Migrant(s) – Beside yourself with language

With the help of some twenty authors, Academia Josefa’s blog “About our migration” has been up and running since 2019, and its editorial board has felt the desire to extend the experience by creating a journal…

This journal will be featured on the Academia Josefa blog, each time according to a specific theme and with new and original texts from authors of various sensitivities and migrations.

Indeed, it is about enriching our vision of the world from which we come; a world combined with our human history, and Josefa believes that it is our migrations that make them (world and history).

“All of us, migrant(s)”, each according to their own uniqueness. In this way, it appears that, for Josefa, the time has come to consider renewing, rethinking, recounting, in a new light, the ways in which migration phenomena are perceived and/or described. For Josefa, “migration” is understood from a global point of view: “the whole man, every man”; our “existences” are migrations. In fact, analyzing or observing our migrations implies being able to comprehend them or describe them in “a language” that expresses itself, that speaks to us, speaks to me.

However, whether in a political, economic, artistic, philosophical, theological or scientific form, the question deserves to be asked: Does “I/We/They” exist alongside language? Is the saying still possible (to imagine, to live out) next to what is being said? Would there be an existing before language? A word before the beginning of “History”?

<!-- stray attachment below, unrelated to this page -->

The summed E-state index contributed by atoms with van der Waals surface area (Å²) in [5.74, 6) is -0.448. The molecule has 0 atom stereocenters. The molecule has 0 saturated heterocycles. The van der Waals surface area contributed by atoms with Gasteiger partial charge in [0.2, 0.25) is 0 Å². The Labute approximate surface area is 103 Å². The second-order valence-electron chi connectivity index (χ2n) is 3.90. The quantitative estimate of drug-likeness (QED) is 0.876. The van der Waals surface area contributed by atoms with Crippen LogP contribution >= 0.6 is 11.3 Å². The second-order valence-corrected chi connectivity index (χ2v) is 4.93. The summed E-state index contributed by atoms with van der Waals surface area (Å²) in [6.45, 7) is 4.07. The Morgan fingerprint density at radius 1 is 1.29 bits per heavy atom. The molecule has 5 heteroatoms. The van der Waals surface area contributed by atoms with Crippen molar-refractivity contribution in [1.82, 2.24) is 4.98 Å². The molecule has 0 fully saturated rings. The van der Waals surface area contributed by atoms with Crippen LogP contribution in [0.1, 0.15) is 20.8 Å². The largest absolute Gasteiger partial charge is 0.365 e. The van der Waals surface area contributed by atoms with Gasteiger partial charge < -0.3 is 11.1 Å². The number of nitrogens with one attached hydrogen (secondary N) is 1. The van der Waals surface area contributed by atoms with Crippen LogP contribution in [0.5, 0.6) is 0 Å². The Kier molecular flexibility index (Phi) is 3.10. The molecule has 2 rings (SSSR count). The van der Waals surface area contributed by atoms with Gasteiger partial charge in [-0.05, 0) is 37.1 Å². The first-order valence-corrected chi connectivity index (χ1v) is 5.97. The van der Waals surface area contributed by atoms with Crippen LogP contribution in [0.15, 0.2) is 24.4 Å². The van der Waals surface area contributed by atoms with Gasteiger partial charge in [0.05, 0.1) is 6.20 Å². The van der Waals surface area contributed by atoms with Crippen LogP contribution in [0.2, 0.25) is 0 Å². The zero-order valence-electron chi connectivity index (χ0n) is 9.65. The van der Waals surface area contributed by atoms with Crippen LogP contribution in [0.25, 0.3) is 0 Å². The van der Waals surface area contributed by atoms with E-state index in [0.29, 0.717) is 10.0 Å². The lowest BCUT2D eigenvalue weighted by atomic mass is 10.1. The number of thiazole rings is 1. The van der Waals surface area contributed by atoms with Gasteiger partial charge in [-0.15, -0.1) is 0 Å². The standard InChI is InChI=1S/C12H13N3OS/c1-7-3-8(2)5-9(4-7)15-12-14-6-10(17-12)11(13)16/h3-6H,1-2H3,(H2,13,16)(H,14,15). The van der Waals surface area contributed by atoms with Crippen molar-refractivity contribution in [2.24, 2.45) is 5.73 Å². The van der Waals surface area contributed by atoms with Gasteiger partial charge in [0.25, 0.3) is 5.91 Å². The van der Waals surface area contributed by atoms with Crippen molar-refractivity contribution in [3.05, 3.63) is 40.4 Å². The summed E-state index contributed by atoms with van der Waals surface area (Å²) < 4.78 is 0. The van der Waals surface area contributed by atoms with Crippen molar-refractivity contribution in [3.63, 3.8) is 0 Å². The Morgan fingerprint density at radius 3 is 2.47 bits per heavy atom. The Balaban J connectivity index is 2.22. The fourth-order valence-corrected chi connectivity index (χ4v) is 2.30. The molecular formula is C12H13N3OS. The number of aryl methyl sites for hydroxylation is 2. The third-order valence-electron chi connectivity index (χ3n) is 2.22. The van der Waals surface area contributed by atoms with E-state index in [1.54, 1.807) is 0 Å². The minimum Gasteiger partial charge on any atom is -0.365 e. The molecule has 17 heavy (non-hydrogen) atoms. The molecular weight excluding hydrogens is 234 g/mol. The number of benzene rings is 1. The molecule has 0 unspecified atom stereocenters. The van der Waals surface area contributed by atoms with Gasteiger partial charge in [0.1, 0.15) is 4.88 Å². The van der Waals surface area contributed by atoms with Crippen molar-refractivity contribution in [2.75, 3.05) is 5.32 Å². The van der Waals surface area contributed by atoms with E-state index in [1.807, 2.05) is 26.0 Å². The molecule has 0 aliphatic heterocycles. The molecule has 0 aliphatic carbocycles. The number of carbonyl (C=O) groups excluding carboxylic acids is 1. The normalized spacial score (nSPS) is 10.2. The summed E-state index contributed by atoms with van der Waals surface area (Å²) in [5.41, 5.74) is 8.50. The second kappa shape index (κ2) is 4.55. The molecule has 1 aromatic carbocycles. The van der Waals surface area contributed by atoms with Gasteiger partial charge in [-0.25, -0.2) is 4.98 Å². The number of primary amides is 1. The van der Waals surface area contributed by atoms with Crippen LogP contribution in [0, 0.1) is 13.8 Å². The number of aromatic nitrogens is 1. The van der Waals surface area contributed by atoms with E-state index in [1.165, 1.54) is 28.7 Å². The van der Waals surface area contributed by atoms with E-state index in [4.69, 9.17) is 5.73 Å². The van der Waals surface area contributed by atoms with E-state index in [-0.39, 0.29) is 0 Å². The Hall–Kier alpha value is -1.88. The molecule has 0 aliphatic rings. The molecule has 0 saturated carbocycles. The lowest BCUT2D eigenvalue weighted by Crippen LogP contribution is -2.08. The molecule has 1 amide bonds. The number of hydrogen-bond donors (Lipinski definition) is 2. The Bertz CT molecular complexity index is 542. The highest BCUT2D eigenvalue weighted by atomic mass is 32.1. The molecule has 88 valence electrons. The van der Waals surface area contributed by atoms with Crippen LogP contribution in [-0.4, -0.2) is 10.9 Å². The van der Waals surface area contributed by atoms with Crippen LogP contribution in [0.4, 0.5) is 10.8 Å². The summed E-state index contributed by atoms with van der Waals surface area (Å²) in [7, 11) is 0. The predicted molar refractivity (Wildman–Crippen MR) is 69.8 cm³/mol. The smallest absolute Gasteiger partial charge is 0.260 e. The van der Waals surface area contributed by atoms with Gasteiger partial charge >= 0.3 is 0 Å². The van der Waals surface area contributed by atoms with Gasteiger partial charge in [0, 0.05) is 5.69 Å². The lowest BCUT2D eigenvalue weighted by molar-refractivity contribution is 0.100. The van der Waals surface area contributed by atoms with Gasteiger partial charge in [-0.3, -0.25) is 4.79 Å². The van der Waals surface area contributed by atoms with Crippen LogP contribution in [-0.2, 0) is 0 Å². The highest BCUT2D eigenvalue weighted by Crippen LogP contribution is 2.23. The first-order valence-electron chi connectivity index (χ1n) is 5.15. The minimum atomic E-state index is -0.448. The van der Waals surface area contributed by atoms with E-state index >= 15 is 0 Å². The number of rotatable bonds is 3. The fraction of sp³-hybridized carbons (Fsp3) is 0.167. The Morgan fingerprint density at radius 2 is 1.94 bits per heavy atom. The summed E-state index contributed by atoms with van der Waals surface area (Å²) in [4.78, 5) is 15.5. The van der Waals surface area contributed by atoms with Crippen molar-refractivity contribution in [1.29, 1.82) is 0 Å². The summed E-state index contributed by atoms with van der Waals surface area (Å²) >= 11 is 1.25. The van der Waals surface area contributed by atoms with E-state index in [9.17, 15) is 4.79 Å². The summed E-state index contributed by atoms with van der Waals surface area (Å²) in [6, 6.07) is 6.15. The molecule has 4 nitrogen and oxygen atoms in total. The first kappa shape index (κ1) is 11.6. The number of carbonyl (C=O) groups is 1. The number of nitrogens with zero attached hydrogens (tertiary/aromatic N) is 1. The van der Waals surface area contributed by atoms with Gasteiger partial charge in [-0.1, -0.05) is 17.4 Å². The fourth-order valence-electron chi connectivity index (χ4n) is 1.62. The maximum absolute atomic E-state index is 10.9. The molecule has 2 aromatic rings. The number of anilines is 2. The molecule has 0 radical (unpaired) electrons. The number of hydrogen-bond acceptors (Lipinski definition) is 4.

In fact, whether it is to talk about our migrations, to recount our living adventures, to listen to our human-living voices, to tell ourselves, beside ourselves, is “another language” possible?

By inviting you to share this incredible questioning about our “existence”, it seems to us (Josefa speaking) that the question could be formulated in the following way: according to our migrations, what personal and unique freedom of being is (at stake) next to language?

Therefore, each and every one, at their own discretion, is welcome in this adventure which seeks, in a way, to “transcend” our immanent migrations, in us and outside of us, with or without others, beside yourself with language.